|Written by Anna Locke|
|Friday, 15 February 2008 11:56|
Left - Simon Clarke, Jimi Bani, Tony Briggs, Kelton Pell. Cover - Geoff Kelso, Jimi Bani. Photos - Gary Marsh
Jandamarra written by Steve Hawke showed great promise. A dramatic story, a fantastic cast and the chance to do something exciting in the use of venue and language. Unfortunately, although I was moved at the end, overall the play did not live up to my expectations.
A joint production between Black Swan Theatre Company and Bunuba Films, Jandamarra tells of the legendary man who led the most successful indigenous resistance against white settlement in the Kimberly in the late 1890’s. Jandamarra was known as the black Ned Kelly, who held up the progress of pastoral movement for over three years.
Directed by Tom Gutteridge, there were moments of brilliance where I could imagine how the play may have been. I was impressed with the music and the live sound effects, produced by the actors at the side of the stage. The audience was treated to a soundscape of the Kimberley – birds, wind, rain and cattle; you got the impression of a hot wild and expansive land.
The set designed by Zoe Atkinson was impressive in its width and height. Scaffolding covered in rough papier-mâché slid sideways to construct the Kimberly gorges. The more dramatic scenes took place on high platforms, creating an effective distinction from the ground scenes.
The set was also used as the backdrop to the animation designed by Kaylene Marr and Clancie Shorter. This consisted of hand drawn moving images representing sacred figures (most notably Yilimbirri Unggud - the creator snake living at Yilimbirri). Whilst I thought it was a good idea, it did not tie in with the realism the ensemble was otherwise trying to impart.
The problem with big events like Jandamarra is the need for a non-traditional performance space. The Perth Convention Centre pavilion is a cavernous space, and even the enormous set seems small, ensuring the actors appeared even smaller and insignificant.
The stadium style seating, creaking and clacking as people moved, with incredibly uncomfortable plastic chairs, detracted from the enjoyment of the piece. As did the fact that the rake of the seating ensured that short people (like myself) struggled to see over the heads of people in front.
It was fascinating to hear the Bunuba language on stage as it is unlike any I have heard before. The translations were projected onto the set, and there lay the problem – the surtitles did not match up with spoken words, and it appeared that the actors were pausing between lines to ensure people read the captions. This created scenes that were stilted and sluggish.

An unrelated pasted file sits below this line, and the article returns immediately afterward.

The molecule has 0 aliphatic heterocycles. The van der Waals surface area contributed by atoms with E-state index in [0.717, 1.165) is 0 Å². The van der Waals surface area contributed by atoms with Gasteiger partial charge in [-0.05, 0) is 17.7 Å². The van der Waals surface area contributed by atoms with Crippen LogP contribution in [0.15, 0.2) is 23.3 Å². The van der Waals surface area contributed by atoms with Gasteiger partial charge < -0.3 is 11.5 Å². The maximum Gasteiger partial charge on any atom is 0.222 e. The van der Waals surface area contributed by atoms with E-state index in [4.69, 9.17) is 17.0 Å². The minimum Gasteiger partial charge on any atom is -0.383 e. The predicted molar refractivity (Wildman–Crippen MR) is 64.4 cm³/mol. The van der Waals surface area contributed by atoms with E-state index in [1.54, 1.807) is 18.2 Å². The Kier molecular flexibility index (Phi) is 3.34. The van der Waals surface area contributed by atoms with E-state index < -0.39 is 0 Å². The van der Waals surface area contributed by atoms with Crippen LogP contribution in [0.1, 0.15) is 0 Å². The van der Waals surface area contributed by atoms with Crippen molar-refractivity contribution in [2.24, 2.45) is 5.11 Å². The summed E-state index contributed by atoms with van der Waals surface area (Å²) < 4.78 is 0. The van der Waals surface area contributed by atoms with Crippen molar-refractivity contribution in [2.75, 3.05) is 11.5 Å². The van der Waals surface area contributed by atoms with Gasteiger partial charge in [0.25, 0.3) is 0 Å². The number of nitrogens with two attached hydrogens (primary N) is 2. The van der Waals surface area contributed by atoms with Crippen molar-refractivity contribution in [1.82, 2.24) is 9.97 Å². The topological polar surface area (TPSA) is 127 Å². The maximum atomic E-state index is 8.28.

Whilst I thought the cast as an ensemble believed in what they were doing, they lacked the emotion and energy to carry the play to what should have been a dramatic climax. I had hoped for an emotionally charged performance, but found it too slow and calm.
I was drawn to the character of Jandamarra – ably played by Jimi Bani. For much of the play he portrayed his conflicted character with emotion and passion, however, he lost energy towards the end. Perhaps some editing and tightening of the script would help – at over three hours, it was too long.
Ningali Lawford-Wolf, playing Jandamarra's mother Jini, did a remarkable job moving the story along with Margaret Mills as Mary Bligh. Unfortunately, the large space acted against them and sitting towards the back, I often could not hear, nor understand their speeches.
This should have been an epic piece of theatre that would be talked about for years to come. Jandamarra’s extraordinary position – poised between the white and black worlds, is an excellent story to be dramatised. Whilst I think it is a worthwhile piece, Jandamarra was not compelling, and needs work to become the exceptional play I’m sure it can be.
Black Swan Theatre Company in association with Bunuba Films and Perth International Arts Festival present
Venue: Perth Convention and Exhibition Centre Pavilion 6 | 21 Mounts Bay Road, Perth
Dates: 9 Feb – 23 Feb
Prices: $40 – $45
Bookings: perthfestival.com.au | Festival info 6488 5555
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